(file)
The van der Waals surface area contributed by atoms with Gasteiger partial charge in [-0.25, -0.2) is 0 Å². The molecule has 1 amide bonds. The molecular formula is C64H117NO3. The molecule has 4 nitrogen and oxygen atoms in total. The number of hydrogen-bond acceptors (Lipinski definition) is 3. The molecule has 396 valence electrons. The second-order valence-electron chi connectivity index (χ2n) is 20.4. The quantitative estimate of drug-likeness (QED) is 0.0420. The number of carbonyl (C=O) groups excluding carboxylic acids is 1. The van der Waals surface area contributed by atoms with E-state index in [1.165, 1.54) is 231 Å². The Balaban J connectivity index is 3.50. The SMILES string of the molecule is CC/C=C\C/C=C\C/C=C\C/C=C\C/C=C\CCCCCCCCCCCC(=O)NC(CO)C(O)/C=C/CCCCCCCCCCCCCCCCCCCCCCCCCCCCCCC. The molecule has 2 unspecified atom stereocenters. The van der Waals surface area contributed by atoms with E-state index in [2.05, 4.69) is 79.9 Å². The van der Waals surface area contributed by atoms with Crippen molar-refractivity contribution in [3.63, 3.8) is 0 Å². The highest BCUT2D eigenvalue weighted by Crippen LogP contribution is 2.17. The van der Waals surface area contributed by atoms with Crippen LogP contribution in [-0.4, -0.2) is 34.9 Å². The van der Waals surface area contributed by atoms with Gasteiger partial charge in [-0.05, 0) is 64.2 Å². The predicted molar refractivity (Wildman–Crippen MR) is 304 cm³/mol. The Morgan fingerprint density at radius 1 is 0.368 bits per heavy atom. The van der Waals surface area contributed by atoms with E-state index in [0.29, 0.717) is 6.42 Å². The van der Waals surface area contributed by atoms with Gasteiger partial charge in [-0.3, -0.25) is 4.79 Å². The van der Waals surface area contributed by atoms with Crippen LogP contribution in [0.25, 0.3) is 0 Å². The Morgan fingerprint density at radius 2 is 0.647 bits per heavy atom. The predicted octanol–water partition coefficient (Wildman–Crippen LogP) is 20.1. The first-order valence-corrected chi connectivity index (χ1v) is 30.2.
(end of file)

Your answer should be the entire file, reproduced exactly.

The van der Waals surface area contributed by atoms with Gasteiger partial charge in [-0.25, -0.2) is 0 Å². The molecule has 1 amide bonds. The molecular formula is C64H117NO3. The molecule has 4 nitrogen and oxygen atoms in total. The number of hydrogen-bond acceptors (Lipinski definition) is 3. The molecule has 396 valence electrons. The second-order valence-electron chi connectivity index (χ2n) is 20.4. The quantitative estimate of drug-likeness (QED) is 0.0420. The number of carbonyl (C=O) groups excluding carboxylic acids is 1. The van der Waals surface area contributed by atoms with E-state index in [1.165, 1.54) is 231 Å². The Balaban J connectivity index is 3.50. The SMILES string of the molecule is CC/C=C\C/C=C\C/C=C\C/C=C\C/C=C\CCCCCCCCCCCC(=O)NC(CO)C(O)/C=C/CCCCCCCCCCCCCCCCCCCCCCCCCCCCCCC. The molecule has 2 unspecified atom stereocenters. The van der Waals surface area contributed by atoms with E-state index in [2.05, 4.69) is 79.9 Å². The van der Waals surface area contributed by atoms with Crippen molar-refractivity contribution in [3.63, 3.8) is 0 Å². The highest BCUT2D eigenvalue weighted by Crippen LogP contribution is 2.17. The van der Waals surface area contributed by atoms with Crippen LogP contribution in [-0.4, -0.2) is 34.9 Å². The van der Waals surface area contributed by atoms with Gasteiger partial charge in [-0.05, 0) is 64.2 Å². The predicted molar refractivity (Wildman–Crippen MR) is 304 cm³/mol. The Morgan fingerprint density at radius 1 is 0.368 bits per heavy atom. The van der Waals surface area contributed by atoms with E-state index in [0.29, 0.717) is 6.42 Å². The van der Waals surface area contributed by atoms with Gasteiger partial charge in [-0.3, -0.25) is 4.79 Å². The van der Waals surface area contributed by atoms with Crippen LogP contribution in [0.25, 0.3) is 0 Å². The Morgan fingerprint density at radius 2 is 0.647 bits per heavy atom. The predicted octanol–water partition coefficient (Wildman–Crippen LogP) is 20.1. The first-order valence-corrected chi connectivity index (χ1v) is 30.2.